The Global Hawk unmanned aerial reconnaissance system completed its first night mission on 17/18 September, despite the inflight failure of one of its two integrated mission management computers (IMMCs).

The aircraft left Edwards AFB, California, at 19:34 Pacific Time and suffered the IMMC failure at about 01:00. Teledyne Ryan Aeronautical, prime contractor for the Global Hawk, says the "-unaffected IMMC seamlessly took complete control of the aircraft when the malfunction occurred. It then automatically executed a preprogrammed contingency flightplan, safely returning the Global Hawk to Edwards." During the 6h flight, the aircraft achieved a maximum altitude of 58,800ft (17,950m).

The Global Hawk returned to Edwards at 01:46, landing autonomously using differential global positioning system data that guided it to touchdown and roll out close to the runway centreline. Teledyne Ryan says that programme engineers are "-now working to determine the cause of the malfunction".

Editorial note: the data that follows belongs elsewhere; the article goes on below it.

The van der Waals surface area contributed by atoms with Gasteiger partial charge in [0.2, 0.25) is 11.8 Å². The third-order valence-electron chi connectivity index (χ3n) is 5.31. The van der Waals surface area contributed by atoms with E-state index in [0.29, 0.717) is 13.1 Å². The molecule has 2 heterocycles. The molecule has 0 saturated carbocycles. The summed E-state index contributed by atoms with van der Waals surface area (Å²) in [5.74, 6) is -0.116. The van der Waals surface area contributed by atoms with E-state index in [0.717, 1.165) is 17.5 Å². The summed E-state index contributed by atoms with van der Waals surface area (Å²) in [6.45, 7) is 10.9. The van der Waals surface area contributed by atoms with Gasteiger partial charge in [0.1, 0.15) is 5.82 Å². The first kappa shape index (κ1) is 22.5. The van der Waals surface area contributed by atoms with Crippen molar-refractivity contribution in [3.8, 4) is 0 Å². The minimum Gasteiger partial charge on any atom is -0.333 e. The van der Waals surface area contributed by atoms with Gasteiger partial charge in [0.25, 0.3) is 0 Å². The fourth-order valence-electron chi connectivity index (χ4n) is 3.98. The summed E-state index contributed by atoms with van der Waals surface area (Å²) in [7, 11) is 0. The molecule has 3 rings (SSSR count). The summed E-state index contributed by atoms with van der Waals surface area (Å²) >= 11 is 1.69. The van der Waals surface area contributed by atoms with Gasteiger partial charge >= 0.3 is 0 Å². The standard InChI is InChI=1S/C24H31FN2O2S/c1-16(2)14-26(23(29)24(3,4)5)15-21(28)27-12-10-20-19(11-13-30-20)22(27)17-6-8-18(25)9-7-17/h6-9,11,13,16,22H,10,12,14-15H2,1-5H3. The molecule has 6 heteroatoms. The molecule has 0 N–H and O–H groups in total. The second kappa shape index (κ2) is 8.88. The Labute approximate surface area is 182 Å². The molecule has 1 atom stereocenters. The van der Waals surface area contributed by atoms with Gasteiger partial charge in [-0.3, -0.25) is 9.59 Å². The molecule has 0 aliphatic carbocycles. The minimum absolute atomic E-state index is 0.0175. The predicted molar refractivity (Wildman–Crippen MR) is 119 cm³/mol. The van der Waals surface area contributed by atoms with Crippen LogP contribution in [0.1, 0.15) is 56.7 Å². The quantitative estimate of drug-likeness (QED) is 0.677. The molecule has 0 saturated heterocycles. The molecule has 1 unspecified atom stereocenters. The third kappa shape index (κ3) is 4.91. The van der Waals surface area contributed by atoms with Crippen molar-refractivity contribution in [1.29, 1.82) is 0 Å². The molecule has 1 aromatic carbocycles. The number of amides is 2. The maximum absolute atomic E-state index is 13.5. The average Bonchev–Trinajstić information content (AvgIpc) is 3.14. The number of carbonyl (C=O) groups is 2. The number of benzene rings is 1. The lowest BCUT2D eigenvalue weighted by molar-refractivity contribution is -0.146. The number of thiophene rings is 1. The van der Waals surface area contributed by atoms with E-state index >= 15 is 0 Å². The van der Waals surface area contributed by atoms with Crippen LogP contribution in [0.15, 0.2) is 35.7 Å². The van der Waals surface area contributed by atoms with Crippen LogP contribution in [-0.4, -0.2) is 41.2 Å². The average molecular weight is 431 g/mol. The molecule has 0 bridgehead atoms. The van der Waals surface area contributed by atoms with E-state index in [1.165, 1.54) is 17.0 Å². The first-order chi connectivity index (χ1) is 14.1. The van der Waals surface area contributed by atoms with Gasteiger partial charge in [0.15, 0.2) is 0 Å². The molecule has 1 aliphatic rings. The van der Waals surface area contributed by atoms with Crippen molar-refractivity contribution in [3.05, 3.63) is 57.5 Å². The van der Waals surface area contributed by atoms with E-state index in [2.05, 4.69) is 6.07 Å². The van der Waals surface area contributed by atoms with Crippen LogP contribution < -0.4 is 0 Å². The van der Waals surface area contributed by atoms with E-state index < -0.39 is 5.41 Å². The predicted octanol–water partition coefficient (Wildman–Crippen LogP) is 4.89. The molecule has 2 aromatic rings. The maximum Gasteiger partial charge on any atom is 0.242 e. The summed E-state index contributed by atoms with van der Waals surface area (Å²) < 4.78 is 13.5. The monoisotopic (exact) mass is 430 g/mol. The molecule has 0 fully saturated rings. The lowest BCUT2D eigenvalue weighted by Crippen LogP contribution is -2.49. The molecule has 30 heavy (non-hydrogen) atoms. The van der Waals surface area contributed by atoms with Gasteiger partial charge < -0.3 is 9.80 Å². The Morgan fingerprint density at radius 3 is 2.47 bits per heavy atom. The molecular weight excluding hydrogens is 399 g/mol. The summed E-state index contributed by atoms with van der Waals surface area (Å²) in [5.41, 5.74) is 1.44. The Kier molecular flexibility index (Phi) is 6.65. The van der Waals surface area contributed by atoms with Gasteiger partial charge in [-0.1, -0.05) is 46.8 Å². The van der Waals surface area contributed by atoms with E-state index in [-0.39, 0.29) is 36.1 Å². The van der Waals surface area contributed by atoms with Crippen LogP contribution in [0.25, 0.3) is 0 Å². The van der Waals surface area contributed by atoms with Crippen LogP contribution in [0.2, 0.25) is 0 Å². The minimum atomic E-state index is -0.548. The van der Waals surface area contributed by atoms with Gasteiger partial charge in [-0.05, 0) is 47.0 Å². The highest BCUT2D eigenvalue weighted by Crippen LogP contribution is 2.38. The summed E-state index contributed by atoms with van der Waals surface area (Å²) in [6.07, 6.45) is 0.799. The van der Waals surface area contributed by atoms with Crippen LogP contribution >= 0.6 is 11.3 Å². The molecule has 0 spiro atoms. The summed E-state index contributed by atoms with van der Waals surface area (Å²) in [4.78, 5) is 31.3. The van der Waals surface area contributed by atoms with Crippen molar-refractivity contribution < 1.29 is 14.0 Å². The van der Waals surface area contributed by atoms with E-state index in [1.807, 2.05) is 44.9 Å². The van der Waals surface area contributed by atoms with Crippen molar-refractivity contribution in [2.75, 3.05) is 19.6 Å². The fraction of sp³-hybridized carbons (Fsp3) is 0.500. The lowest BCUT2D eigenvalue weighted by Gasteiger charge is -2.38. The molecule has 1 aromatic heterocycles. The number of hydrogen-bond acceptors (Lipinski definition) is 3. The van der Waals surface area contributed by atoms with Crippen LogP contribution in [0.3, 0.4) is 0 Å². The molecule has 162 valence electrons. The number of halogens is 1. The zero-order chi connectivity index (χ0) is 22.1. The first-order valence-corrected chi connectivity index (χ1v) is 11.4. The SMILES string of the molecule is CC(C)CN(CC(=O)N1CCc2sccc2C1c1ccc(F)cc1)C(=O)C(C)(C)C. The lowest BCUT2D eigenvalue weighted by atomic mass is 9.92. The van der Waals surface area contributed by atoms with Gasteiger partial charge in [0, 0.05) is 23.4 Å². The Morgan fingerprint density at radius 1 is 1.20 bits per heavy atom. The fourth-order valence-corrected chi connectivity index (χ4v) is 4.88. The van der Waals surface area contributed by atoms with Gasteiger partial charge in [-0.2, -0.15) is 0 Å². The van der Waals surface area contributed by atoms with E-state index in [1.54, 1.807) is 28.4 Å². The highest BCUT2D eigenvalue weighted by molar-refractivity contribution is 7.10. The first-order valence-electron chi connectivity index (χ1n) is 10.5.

The company says the IMMC incident proved the effectiveness of the aircraft's redundant controls and its autonomous contingency flightplan system.

The night flight, which was the fifth mission, was intended to be a much longer sortie to evaluate the performance of the environmental control system during a cold night flight. The Global Hawk was therefore loaded with its maximum capacity of 6,350kg (14,107lb) of fuel at take-off and landed safely, despite the heavy fuel load.

Source: Flight International